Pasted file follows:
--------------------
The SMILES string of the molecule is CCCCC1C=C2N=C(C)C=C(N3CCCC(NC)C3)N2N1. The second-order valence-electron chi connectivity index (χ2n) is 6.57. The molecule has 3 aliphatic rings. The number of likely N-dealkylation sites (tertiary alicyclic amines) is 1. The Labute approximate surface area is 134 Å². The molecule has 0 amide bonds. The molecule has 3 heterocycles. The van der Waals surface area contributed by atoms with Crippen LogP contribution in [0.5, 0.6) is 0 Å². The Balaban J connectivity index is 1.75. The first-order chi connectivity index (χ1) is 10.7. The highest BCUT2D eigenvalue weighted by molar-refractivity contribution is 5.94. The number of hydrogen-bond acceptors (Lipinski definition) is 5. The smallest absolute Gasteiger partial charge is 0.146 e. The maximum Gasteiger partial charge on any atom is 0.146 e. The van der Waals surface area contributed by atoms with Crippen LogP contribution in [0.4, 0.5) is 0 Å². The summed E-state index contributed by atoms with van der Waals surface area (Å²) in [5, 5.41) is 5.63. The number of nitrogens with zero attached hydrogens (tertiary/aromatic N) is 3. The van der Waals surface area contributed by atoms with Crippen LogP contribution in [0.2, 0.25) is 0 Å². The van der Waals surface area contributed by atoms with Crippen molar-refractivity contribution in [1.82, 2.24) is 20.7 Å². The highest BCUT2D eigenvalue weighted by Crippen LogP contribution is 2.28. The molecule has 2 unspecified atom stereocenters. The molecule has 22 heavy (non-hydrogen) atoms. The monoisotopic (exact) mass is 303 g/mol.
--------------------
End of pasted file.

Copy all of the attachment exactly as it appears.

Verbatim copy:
The SMILES string of the molecule is CCCCC1C=C2N=C(C)C=C(N3CCCC(NC)C3)N2N1. The second-order valence-electron chi connectivity index (χ2n) is 6.57. The molecule has 3 aliphatic rings. The number of likely N-dealkylation sites (tertiary alicyclic amines) is 1. The Labute approximate surface area is 134 Å². The molecule has 0 amide bonds. The molecule has 3 heterocycles. The van der Waals surface area contributed by atoms with Crippen LogP contribution in [0.5, 0.6) is 0 Å². The Balaban J connectivity index is 1.75. The first-order chi connectivity index (χ1) is 10.7. The highest BCUT2D eigenvalue weighted by molar-refractivity contribution is 5.94. The number of hydrogen-bond acceptors (Lipinski definition) is 5. The smallest absolute Gasteiger partial charge is 0.146 e. The maximum Gasteiger partial charge on any atom is 0.146 e. The van der Waals surface area contributed by atoms with Crippen LogP contribution in [0.4, 0.5) is 0 Å². The summed E-state index contributed by atoms with van der Waals surface area (Å²) in [5, 5.41) is 5.63. The number of nitrogens with zero attached hydrogens (tertiary/aromatic N) is 3. The van der Waals surface area contributed by atoms with Crippen LogP contribution in [0.2, 0.25) is 0 Å². The van der Waals surface area contributed by atoms with Crippen molar-refractivity contribution in [1.82, 2.24) is 20.7 Å². The highest BCUT2D eigenvalue weighted by Crippen LogP contribution is 2.28. The molecule has 2 unspecified atom stereocenters. The molecule has 22 heavy (non-hydrogen) atoms. The monoisotopic (exact) mass is 303 g/mol.